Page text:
The night portion of Ben and Lauren B.’s date brings little in the way of clarity. Ben broods like a less interesting Bruce Wayne, staring at Lauren B. like he knows that she would never date him outside of this show. “Lauren, no matter what happens … you’ve made this whole thing better,” Ben says before leaving, not exactly providing the assurance she might expect of the man who is potentially proposing to her in two days. The date ends with the haunting words of a red-eyed Lauren B., looking a bit like a wounded baby hawk whose mother has not brought it food for some time now: “I feel like tonight was the last time I heard Ben say that he loves me. I don’t really know … I don’t really know what I would do.” And so we enter commercial break, our hearts somber and Lauren B.’s romantic horizons looking dim.

We come back from commercial break to even more stock videos of the Jamaican countryside, but JoJo walks into frame before too long. Ben immediately begins kissing her neck and making “grr” noises. “I am confident I am going to be Ben’s wife,” says a steely JoJo in one of her talking heads, presenting a stark contrast to the constant fretting of Lauren B. this episode. Us longtime Bachelor watchers, though, will be quick to note that finale bait-and-switches are quite common, so perhaps JoJo should not be so confident after all.

Stuff happens, Ben and JoJo are kissing under a waterfall and eventually she begins pressing a newly defensive Ben for information about why he is being such a weirdo. “Let me guess, there’s two people … and you’re confused,” probes JoJo, to which Ben tactfully replies, “Yeah.” At this point, both girls are terrified that Ben loves the other one more and the show takes a noticeable uptick in quality. This is why we watch The Bachelor – to watch people terrified of having their hearts broken have their hearts broken. When JoJo begs Ben to tell her one thing about their relationship that worries him, he replies that there isn’t one, to which she begins frenetically breathing and twitching. This is the face of desperation, of a woman who has no power over her own happiness.

“I feel like I always have to compete with other people; I’m so tired of competing,” cries JoJo after accosting Ben on the floor of his hotel bathroom, seemingly unaware that she is currently a part of a reality dating competition, where competing is sort of the point. After some more bathroom-floor crying by both parties, JoJo takes us into commercial break by powerfully setting the stakes for the rest of the episode: “The next time I see [Ben, he] could make me the happiest person or … could make me heartbroken, you know?” Oh we know, JoJo. We know.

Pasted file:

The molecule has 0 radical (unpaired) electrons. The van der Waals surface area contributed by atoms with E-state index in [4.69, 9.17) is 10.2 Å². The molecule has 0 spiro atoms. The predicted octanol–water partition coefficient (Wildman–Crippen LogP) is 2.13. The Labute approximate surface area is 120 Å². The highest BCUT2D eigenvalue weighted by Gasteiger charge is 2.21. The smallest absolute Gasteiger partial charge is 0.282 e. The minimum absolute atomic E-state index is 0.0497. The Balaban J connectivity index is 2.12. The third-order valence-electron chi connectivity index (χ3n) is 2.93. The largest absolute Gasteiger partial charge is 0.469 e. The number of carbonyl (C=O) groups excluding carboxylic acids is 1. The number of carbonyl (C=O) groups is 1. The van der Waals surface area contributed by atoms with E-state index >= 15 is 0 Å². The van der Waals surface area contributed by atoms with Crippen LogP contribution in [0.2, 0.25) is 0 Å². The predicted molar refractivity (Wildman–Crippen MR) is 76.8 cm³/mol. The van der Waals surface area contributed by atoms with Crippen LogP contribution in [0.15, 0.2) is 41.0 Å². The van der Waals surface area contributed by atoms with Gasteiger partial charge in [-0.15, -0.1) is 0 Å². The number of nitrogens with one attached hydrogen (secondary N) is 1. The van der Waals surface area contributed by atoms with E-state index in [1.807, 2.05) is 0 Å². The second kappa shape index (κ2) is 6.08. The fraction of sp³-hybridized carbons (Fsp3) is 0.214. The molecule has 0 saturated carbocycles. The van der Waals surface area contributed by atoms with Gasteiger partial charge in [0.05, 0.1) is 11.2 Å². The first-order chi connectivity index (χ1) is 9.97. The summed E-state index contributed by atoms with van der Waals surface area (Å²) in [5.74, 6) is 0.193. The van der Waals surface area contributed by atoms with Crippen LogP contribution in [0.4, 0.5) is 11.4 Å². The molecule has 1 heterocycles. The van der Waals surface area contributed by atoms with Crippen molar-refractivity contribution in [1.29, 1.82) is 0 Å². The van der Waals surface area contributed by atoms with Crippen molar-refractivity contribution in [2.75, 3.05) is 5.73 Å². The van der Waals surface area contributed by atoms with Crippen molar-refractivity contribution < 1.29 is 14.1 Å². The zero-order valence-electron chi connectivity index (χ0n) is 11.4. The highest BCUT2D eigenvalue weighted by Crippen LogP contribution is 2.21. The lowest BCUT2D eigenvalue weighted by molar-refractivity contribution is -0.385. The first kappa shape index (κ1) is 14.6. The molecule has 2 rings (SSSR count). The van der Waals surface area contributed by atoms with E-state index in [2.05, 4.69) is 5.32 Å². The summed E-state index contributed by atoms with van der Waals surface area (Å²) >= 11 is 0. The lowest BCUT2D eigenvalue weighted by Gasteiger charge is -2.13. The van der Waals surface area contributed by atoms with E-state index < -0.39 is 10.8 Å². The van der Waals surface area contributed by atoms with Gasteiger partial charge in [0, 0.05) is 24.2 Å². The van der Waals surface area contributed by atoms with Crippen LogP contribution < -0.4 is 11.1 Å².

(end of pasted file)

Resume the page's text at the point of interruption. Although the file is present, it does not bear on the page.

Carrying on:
After roughly another seven minutes of Ben brooding in a resort wicker chair, in a hotel bed, and on a balcony to his own dramatic voiceover (at one point, he actually says, “I’m a lost man right now”). Ben gets a special visit from Neil Lane, famous jeweler and perennial Bachelor finale visitor who gives the bachelor a free engagement ring, usually massive and gaudy, in exchange for gobs of free publicity. But alas! As Ben gazes at the ring he has chosen, he says with a sly grin, “I think I know who I’m going to pick.” Neil Lane doesn’t react – we all know he doesn’t give a s*** but, for how much they’re paying him, the least he could do is pretend to be interested.

Next, we’re treated to a montage of both women getting ready for Ben to either propose or break up with them. This is the moment we have all been waiting for, the peak of any Bachelor season and, perhaps, the part of the show that reveals the cruel barbarism it is at heart. Each of the women will helicopter to a private island to find Ben standing alone, suited up and holding an engagement ring. The first girl, whoever she is, is the reject, and Ben will cast her aside like leftover copies of Chris Harrison’s failed romance novel. She will probably yell at him and cry a bunch, but will then be driven off in a discreet black SUV, never to be heard from again. Next will come the other girl, who Ben will propose to, hopefully with some kind of speech that makes up for the fact that he really only just made up his mind about all this yesterday. We cut to commercial break with baited breath.

First we see her feet stepping out of the helicopter, then the body of her dress. Soon, it becomes obvious. This is JoJo, first to the island, first runner up, the woman Ben will send home in a monumental display of exploitation porn. As JoJo approaches Ben we get a voiceover from her about how much she loves Ben and how she knows he would never blindside her. JoJo gives Ben a heartbreaking monologue about trusting him, about him being her best friend in the world, about how she’s never going to run from this. Ben responds, detached, avoiding eye contact. “I didn’t know if I could find love… Um, I found it with you… but, I found it with somebody else more.”

Pure spite from JoJo, who angrily looks into the distance and passive-aggressively tells Ben “it’s fine” while on the verge of tears. “Can I walk you out?” Ben asks, to which JoJo replies, “If you want.” She is emotionally desolated, having just realized that her hugely embarrassing moment will be broadcast on national television. “I want to go home,” JoJo cries in the limo on the way home.

The rest of the episode is all kisses and roses. Lauren B. tells Ben that she didn’t know love like this existed before him and Ben tells her that he never wants to say goodbye to her, falling on one knee and pulling a massive rectangular ring out of a small black box. “Lauren, will you marry me?” Ben asks, to which she sputters like an animatronic owl. They kiss to some incredibly romantic stock music, and, as Ben offers Lauren his final rose, the episode ends on a hopeful note, suggesting that love is available to all of us, even those who type reviews of reality television shows alone in their rooms late at night. Yes, if this season of The Bachelor has taught us anything, it’s that love is available to all of us. Except for JoJo.